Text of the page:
WADSWORTH, Ohio — John Pfeister has lived in his Wadsworth home for 17 years. He said he has never had a problem with his sidewalks before, but just last week received a letter from the city telling him he had a sidewalk that needed to be repaired.
“You come down at the center of town and come this way, the sidewalks are atrocious, and for me, I think our sidewalk is nearly perfect,” he said. “It’s definitely not necessary to do.”
The city estimated it would cost him about $175, but he said compared to some of his neighbors, that’s on the lower range.
“The guy on the corner he owes over $1,000. He owes $1200 or $1300 if I’m not mistaken,” he said.
Pfeister doesn’t believe it’s time for a project like this because many people are dealing with financial hardships due to the pandemic.
The city is starting the annual sidewalk repair project this year after delaying it due to the pandemic. It’s starting in Ward 2 and will work its way throughout the rest of the city in the following years.
Ward 2 Councilman Jon Yurchiak said they couldn’t delay it any longer.
“I just think it's something that we've got to move forward with. We actually had a resident that tripped and fell on the sidewalk in the area that we're replacing sidewalks,” he said. “ I want the city to move forward. I want to make sure when everything goes back to normal that we're not behind and we're playing catch up.”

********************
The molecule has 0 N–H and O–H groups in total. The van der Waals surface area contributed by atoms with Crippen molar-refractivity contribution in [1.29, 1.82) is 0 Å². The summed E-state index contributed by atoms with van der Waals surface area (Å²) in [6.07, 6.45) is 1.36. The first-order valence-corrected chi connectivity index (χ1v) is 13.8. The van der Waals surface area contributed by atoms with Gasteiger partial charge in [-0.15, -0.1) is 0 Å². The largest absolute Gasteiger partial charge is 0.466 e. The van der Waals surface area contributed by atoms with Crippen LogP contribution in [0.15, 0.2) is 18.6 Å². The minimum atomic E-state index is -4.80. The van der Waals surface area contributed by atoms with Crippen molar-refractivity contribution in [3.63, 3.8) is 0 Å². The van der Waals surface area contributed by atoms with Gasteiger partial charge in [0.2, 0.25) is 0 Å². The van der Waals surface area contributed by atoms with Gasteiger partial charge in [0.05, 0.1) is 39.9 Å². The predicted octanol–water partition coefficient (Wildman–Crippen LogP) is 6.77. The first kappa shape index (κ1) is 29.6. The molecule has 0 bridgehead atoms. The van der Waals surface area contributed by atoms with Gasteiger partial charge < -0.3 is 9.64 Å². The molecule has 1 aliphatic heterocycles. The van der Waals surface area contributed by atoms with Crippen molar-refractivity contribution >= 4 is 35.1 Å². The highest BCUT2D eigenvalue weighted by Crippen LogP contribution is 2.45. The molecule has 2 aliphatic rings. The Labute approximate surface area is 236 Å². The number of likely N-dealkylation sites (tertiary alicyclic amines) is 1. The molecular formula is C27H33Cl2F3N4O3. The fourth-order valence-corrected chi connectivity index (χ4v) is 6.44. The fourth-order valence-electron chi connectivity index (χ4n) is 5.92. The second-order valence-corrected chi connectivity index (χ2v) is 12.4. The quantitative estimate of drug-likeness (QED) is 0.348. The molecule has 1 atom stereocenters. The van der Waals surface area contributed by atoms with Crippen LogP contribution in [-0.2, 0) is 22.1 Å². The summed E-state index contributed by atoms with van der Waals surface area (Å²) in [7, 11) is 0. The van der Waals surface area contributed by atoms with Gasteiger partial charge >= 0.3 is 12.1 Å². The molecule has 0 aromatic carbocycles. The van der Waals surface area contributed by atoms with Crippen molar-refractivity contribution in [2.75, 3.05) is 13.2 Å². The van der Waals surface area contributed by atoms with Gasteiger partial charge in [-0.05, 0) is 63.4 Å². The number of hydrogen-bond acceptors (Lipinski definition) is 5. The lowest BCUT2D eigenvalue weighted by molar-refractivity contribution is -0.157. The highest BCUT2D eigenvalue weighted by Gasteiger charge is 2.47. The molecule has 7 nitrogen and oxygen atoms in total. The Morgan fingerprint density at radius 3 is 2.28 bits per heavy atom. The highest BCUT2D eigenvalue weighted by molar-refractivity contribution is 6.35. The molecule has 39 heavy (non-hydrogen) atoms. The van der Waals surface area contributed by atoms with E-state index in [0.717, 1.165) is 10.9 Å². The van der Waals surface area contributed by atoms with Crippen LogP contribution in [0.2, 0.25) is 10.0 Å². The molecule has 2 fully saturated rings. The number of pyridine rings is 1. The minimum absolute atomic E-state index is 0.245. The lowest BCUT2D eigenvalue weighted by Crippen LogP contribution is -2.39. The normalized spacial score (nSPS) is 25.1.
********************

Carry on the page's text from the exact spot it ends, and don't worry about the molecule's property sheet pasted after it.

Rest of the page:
City council has set aside $150,000 for the program. Sidewalk repair costs that are from private property issues fall on the resident, but if it’s due to a city tree or a city issue, the city will cover the cost. The city sent out letters to residents last week. The resident has 90 days to decide if they’d like to take care of it themselves or use a city contractor.
Robert Patrick the Public Safety Director for the city said they are understanding that not everyone can afford the repair costs at this time. He said they’re thinking of other ways to fund the program in years to come, and have a way for residents to spread the charge out over time.
“Folks have the option to go ahead and pay that invoice or if they can't pay or wish not to pay it right now, we'll send it to the county and then they will put it on the property tax bill as an assessment and they'll spread that amount out over five years,” he said.
Pfeister said he is gathering neighbors throughout Ward 2 to address their concerns to council members.
“It just is aggravating. It’s just another way for the city to get money,” he said.
But both Patrick and Yurchiak said it’s a necessary program that will, in the end, keep residents safe.
“Sidewalks go unnoticed until you notice something wrong with it. If the sidewalks were all perfect, you know, no one would say anything,” said Yurchiak. “Kids are riding tricycles and small bikes off the road and it's our responsibility to make sure that it's safe.”
The repair work should start in the fall.